Alphabet’s Plans for a China Comeback Go Beyond Google Search

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BEIJING — Google has faced sharp criticism, including from its own employees, for its efforts to rebuild an internet search presence in Chinaafter quitting the country eight years ago over censorship issues.

But for Google’s corporate parent, Alphabet, the opportunities in the world’s largest internet market may be too good to resist. And the full scope of the company’s interest in China now appears to be broader than just internet search.

The latest hint came from Waymo, the driverless-car company that wasspun out of Google in 2016. Chinese media noticed this week that the business had quietly registered a Shanghai subsidiary in May, suggesting that it wants a piece of an industry that the Chinese government has made a priority.

Other recent steps that Google has taken in China include opening a research center and promoting its software tools to developers.

In artificial intelligence and other areas in which Alphabet is seeking to advance the technological frontier, China today is more than just the planet’s biggest audience of internet users. It is an ecosystem of sophisticated potential business partners, talent and tech-hungry customers from which tomorrow’s innovations could emerge.

Other American tech giants have made their peace in various ways with Beijing’s strictures and conditions for operating in the country. Unlike Google, Apple runs its own app store in China, heeding government directives about the kinds of apps that can be available to Chinese users. Microsoft and Amazon offer cloud computing services, working with local partners and following strict controls on how customers’ data is stored.

Alphabet’s investments in future technologies make it particularly important for the company to get a foot into China early. Driverless cars have prompted regulatory and political debate, which means starting sooner could help reduce Chinese authorities’ concerns. More time in China for Waymo also means more experience on Chinese roads for its cars, and more data collected on the country’s driving environment.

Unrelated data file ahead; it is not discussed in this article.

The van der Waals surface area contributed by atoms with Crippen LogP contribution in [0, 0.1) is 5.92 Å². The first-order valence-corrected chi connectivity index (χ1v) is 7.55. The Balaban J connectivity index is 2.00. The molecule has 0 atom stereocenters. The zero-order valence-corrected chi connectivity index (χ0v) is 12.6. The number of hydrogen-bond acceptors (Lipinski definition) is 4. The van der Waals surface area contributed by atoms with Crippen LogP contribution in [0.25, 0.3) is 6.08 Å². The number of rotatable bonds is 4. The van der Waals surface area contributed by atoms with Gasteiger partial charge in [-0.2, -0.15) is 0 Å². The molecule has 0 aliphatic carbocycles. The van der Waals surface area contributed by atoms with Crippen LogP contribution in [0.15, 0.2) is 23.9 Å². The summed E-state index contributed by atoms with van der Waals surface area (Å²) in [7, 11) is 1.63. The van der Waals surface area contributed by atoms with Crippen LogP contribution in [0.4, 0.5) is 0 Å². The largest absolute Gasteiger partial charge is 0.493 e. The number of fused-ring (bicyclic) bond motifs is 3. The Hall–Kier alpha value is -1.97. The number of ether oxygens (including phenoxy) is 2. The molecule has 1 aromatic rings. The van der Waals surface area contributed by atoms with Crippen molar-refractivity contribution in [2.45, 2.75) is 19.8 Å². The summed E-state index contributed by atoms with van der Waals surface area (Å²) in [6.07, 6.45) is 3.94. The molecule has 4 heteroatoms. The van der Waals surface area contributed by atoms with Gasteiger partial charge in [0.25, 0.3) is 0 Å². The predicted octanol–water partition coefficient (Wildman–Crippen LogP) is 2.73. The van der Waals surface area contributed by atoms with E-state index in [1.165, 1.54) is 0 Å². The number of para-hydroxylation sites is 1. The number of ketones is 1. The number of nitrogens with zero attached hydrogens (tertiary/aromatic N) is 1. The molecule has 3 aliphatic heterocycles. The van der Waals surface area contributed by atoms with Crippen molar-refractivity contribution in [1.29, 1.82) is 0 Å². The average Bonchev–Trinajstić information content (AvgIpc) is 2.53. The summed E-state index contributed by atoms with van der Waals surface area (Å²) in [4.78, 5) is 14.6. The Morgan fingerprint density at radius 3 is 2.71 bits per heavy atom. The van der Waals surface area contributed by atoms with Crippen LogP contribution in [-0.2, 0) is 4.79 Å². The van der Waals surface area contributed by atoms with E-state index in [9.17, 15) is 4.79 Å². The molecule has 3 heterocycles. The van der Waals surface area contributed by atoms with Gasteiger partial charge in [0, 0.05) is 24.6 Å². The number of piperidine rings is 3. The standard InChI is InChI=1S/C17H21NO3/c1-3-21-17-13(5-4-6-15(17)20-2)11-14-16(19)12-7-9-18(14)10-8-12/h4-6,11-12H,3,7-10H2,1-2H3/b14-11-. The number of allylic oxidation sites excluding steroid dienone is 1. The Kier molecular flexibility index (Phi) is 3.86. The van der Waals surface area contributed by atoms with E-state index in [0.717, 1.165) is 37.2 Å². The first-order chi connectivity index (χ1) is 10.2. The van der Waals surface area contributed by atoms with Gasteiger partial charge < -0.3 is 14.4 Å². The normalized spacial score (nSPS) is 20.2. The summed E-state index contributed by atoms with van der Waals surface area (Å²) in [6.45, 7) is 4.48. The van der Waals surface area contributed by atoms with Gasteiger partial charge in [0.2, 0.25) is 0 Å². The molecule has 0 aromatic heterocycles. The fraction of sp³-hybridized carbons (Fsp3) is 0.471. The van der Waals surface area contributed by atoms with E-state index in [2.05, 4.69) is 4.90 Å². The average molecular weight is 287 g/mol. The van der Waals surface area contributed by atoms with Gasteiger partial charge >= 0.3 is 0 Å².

I think they’ve realized that developing in the United States won’t produce a car that will work in China,” said Gansha Wu, the chief executive and a co-founder of Uisee, an autonomous vehicle start-up in Beijing. “The road conditions are totally different.”

A Google spokeswoman said the company did not have a comment for this article.

For Alphabet, any play at significant expansion in China would bring unique challenges.

Its major moneymaking activities, such as search and video, run up against the Communist Party’s controls on information in a way that online shopping, for instance, does not.

Google would have to overcome a lack of name recognition among young Chinese. And it would face a tough fight against homegrown incumbents with Silicon Valley-like money to burn — including in areas like self-driving cars, in which Alphabet is arguably the global leader.

Waymo’s company registration in China still puts it a long way from having wheels on the road. Its Shanghai subsidiary has an initial capitalization of about $500,000. A visit on Friday to the address listed on its registration filing turned up only a cramped, unmarked office, empty but for some simple furniture.

Even with more investment, Waymo’s place in the Chinese market is hardly assured.

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